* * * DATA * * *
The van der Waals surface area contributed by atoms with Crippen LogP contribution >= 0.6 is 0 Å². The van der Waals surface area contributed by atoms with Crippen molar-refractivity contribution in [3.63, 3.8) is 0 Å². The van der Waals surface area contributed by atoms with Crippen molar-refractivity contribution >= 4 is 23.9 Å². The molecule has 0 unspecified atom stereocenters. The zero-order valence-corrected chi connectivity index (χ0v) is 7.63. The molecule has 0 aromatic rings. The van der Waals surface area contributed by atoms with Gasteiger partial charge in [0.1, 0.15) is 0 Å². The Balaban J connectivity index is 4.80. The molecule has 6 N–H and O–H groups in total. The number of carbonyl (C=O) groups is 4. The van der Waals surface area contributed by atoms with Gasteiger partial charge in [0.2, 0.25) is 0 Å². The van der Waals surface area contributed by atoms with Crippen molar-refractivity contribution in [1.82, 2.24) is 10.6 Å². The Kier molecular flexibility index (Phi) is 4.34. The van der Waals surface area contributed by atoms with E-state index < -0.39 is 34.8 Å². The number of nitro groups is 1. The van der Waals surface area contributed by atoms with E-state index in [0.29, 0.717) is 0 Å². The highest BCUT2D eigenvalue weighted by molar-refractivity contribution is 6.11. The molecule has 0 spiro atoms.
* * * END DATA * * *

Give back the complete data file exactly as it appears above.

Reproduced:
The van der Waals surface area contributed by atoms with Crippen LogP contribution >= 0.6 is 0 Å². The van der Waals surface area contributed by atoms with Crippen molar-refractivity contribution in [3.63, 3.8) is 0 Å². The van der Waals surface area contributed by atoms with Crippen molar-refractivity contribution >= 4 is 23.9 Å². The molecule has 0 unspecified atom stereocenters. The zero-order valence-corrected chi connectivity index (χ0v) is 7.63. The molecule has 0 aromatic rings. The van der Waals surface area contributed by atoms with Gasteiger partial charge in [0.1, 0.15) is 0 Å². The Balaban J connectivity index is 4.80. The molecule has 6 N–H and O–H groups in total. The number of carbonyl (C=O) groups is 4. The van der Waals surface area contributed by atoms with Gasteiger partial charge in [0.2, 0.25) is 0 Å². The van der Waals surface area contributed by atoms with Crippen molar-refractivity contribution in [1.82, 2.24) is 10.6 Å². The Kier molecular flexibility index (Phi) is 4.34. The van der Waals surface area contributed by atoms with E-state index < -0.39 is 34.8 Å². The number of nitro groups is 1. The van der Waals surface area contributed by atoms with E-state index in [0.29, 0.717) is 0 Å². The highest BCUT2D eigenvalue weighted by molar-refractivity contribution is 6.11. The molecule has 0 spiro atoms.